Why You Should Be Watching: GLOW

We love a Netflix original about a bunch of bad-ass women, and Glow is our latest obsession. Showcasing a bunch of unsatisfied women in the gender roles of the 80’s wanting to break out this wrestling comedy drama is the shit.

What’s the name of the show? Glow

How many seasons are there? Released by Netflix on June, 23 this is the first season as of yet. As always all 10 episodes are all available, and running from 30 – 40 minutes each its easy to binge over a weekend.

What is this show all about? Set in the 80’s, Glow sees struggling actress Ruth Wilder fail to make it in Hollywood, and thus turn to accepting a job at a struggling professional wrestling promotion ‘Gorgeous Ladies of Wrestling’. It’s a true underdog story that sees the ladies of the company struggling with training to look like professionals, raising money to keep the business afloat, as well struggling to connect to one another and their own personal issues outside of the ring.  

Who does it star? Alison Brie heads up the cast in a slightly annoying, but endearing nonetheless Ruth in a role that exhibits the humour she refined on Community with a stellar fix of endless charisma. Nurse Jackie star Betty Gilpin plays her friend turned nemesis and failed soap opera star Debbie Eagan. 

Comedian Marc Maron makes the most of his black comedy roots as he heads up the ladies as the scheming, coke head manager Sam Sylvia. British pop star Kate Nash shows off her acting chops as cutesy British wrestler Rhonda. Mad Men star Rich Sommer plays the insufferable shit-starter between out ladies, Mark Eagen, who we can not wait to be written out by the end of next season. Lastly, Ellen Wong from Scott Pilgrim vs. the World, and the underrated CW show The Carrie Diaries rounds up the cast as racially profiled Jenny.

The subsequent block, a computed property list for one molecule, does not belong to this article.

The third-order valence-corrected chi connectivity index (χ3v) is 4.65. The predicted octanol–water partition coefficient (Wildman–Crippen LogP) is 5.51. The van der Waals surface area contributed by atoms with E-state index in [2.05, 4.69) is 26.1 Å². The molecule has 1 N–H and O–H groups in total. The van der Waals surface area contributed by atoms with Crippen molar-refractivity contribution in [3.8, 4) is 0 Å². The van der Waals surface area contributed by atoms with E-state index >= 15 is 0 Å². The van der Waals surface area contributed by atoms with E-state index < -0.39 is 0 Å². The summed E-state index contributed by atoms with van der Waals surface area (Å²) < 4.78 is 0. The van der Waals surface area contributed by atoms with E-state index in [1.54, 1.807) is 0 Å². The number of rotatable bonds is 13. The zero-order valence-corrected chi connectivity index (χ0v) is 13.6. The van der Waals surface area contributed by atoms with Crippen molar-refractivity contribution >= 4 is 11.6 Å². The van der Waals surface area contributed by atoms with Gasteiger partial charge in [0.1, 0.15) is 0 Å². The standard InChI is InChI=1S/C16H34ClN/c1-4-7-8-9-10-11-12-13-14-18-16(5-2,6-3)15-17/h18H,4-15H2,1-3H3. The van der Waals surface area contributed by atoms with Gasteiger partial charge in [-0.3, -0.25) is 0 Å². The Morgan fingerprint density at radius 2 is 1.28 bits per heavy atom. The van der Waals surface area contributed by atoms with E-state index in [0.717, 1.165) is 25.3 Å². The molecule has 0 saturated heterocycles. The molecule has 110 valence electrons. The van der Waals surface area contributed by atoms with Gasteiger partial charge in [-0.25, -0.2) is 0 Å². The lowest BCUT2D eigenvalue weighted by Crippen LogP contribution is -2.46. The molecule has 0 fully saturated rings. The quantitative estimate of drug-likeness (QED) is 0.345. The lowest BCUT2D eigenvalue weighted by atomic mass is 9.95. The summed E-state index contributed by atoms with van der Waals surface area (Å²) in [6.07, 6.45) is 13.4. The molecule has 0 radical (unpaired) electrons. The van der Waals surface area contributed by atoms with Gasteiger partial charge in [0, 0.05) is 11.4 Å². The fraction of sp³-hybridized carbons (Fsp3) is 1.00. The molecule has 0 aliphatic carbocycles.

What’s it similar to? One of the closest likenesses we can make to this show would be Orange Is The New Black. There’s a wealth of strong, and colourful women characters who take centre stage with the level of humour, and complexities you would hope to see in a female cast. Given the time period it was set there is also a healthy amount of social criticism through exploiting certain problems of this era; the Asian wrestler is given a stereotypical garb, while the East Asian is made-up to be a terrorist, and there is a lot of references to USA vs Russia.

I don’t like wrestling, will I still like it? Wrestling in itself is kind of silly, so in a comedy about ladies who don’t have the first clue about it either it is completely bearable. While wrestling is the premise of the show it is not central to the actual storyline in terms of story, and drama – it is the overall framework that allows the characters and stories to develop. Likewise if you do enjoy wrestling, there are doses here and there but don’t expect a faithful documentary type show about the ‘sport’?

What about the eye candy? As a show dedicated, and celebrating strong women we’re happy to give this show a pass on the criminally low amounts of eye candy. The saving grace is Chris Lowell from The Help, Private Practice, and Veronica Mars. Kind of past it now we’d say but sometimes you just have to make do!

Our Verdict Is: This isn’t Netflix’s greatest export, not by a longshot but it has all the makings of a great show. While I was not griped to the television I enjoyed sitting through the quick season nonetheless. There’s a level of investment you begin to feel with certain characters, and a will for them to prosper that will keep you checking in. Give it a go and if you’re not sold by the end of the first episode then give it a skip – it’s pretty hit and miss. 

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